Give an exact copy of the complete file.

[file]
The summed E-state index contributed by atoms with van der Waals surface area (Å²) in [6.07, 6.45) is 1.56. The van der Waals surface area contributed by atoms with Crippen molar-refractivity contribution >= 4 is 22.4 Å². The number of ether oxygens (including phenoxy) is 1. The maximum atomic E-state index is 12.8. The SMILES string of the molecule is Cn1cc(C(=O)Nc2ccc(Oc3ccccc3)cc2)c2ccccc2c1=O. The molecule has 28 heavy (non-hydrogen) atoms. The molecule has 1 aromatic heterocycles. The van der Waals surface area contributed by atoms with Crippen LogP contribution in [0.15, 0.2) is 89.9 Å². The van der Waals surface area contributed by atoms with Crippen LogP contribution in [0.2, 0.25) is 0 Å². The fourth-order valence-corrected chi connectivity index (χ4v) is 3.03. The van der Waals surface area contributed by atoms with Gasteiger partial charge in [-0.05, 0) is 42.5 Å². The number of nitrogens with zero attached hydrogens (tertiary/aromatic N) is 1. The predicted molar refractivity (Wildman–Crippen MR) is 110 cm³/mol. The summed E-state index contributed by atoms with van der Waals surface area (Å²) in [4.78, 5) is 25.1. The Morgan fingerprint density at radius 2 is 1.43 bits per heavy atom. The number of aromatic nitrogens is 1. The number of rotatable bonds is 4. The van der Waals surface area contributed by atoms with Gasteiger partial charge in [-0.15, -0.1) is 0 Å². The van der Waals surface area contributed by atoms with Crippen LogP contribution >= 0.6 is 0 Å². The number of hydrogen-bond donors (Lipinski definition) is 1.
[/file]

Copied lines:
The summed E-state index contributed by atoms with van der Waals surface area (Å²) in [6.07, 6.45) is 1.56. The van der Waals surface area contributed by atoms with Crippen molar-refractivity contribution >= 4 is 22.4 Å². The number of ether oxygens (including phenoxy) is 1. The maximum atomic E-state index is 12.8. The SMILES string of the molecule is Cn1cc(C(=O)Nc2ccc(Oc3ccccc3)cc2)c2ccccc2c1=O. The molecule has 28 heavy (non-hydrogen) atoms. The molecule has 1 aromatic heterocycles. The van der Waals surface area contributed by atoms with Crippen LogP contribution in [0.15, 0.2) is 89.9 Å². The van der Waals surface area contributed by atoms with Crippen LogP contribution in [0.2, 0.25) is 0 Å². The fourth-order valence-corrected chi connectivity index (χ4v) is 3.03. The van der Waals surface area contributed by atoms with Gasteiger partial charge in [-0.05, 0) is 42.5 Å². The number of nitrogens with zero attached hydrogens (tertiary/aromatic N) is 1. The predicted molar refractivity (Wildman–Crippen MR) is 110 cm³/mol. The summed E-state index contributed by atoms with van der Waals surface area (Å²) in [4.78, 5) is 25.1. The Morgan fingerprint density at radius 2 is 1.43 bits per heavy atom. The number of aromatic nitrogens is 1. The number of rotatable bonds is 4. The van der Waals surface area contributed by atoms with Gasteiger partial charge in [-0.15, -0.1) is 0 Å². The van der Waals surface area contributed by atoms with Crippen LogP contribution >= 0.6 is 0 Å². The number of hydrogen-bond donors (Lipinski definition) is 1.